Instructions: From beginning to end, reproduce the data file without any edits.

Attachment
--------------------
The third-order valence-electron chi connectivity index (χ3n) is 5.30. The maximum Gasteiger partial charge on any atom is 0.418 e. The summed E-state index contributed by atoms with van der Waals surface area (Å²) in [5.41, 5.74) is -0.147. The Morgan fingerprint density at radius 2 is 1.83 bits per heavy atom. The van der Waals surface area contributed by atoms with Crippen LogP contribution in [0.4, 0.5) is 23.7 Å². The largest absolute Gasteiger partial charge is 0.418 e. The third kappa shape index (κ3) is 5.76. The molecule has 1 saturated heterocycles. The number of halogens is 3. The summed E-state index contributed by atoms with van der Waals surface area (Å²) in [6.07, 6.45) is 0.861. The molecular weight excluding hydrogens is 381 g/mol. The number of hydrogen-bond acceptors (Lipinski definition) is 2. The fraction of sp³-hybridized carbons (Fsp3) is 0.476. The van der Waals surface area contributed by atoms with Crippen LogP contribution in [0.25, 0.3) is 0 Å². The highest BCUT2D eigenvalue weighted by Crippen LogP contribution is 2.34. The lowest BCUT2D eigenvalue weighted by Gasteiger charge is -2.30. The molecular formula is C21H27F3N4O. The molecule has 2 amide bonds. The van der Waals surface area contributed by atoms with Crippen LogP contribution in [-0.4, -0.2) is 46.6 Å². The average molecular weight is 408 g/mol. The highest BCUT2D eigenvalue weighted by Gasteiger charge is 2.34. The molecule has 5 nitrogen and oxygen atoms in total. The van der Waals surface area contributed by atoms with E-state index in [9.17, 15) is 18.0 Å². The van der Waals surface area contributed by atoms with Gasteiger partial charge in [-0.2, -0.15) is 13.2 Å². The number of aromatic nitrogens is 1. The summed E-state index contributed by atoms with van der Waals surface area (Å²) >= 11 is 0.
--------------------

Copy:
The third-order valence-electron chi connectivity index (χ3n) is 5.30. The maximum Gasteiger partial charge on any atom is 0.418 e. The summed E-state index contributed by atoms with van der Waals surface area (Å²) in [5.41, 5.74) is -0.147. The Morgan fingerprint density at radius 2 is 1.83 bits per heavy atom. The van der Waals surface area contributed by atoms with Crippen LogP contribution in [0.4, 0.5) is 23.7 Å². The largest absolute Gasteiger partial charge is 0.418 e. The third kappa shape index (κ3) is 5.76. The molecule has 1 saturated heterocycles. The number of halogens is 3. The summed E-state index contributed by atoms with van der Waals surface area (Å²) in [6.07, 6.45) is 0.861. The molecular weight excluding hydrogens is 381 g/mol. The number of hydrogen-bond acceptors (Lipinski definition) is 2. The fraction of sp³-hybridized carbons (Fsp3) is 0.476. The van der Waals surface area contributed by atoms with Crippen LogP contribution in [0.25, 0.3) is 0 Å². The highest BCUT2D eigenvalue weighted by Crippen LogP contribution is 2.34. The lowest BCUT2D eigenvalue weighted by Gasteiger charge is -2.30. The molecular formula is C21H27F3N4O. The molecule has 2 amide bonds. The van der Waals surface area contributed by atoms with Crippen LogP contribution in [-0.4, -0.2) is 46.6 Å². The average molecular weight is 408 g/mol. The highest BCUT2D eigenvalue weighted by Gasteiger charge is 2.34. The molecule has 5 nitrogen and oxygen atoms in total. The van der Waals surface area contributed by atoms with E-state index in [9.17, 15) is 18.0 Å². The van der Waals surface area contributed by atoms with Gasteiger partial charge in [-0.2, -0.15) is 13.2 Å². The number of aromatic nitrogens is 1. The summed E-state index contributed by atoms with van der Waals surface area (Å²) >= 11 is 0.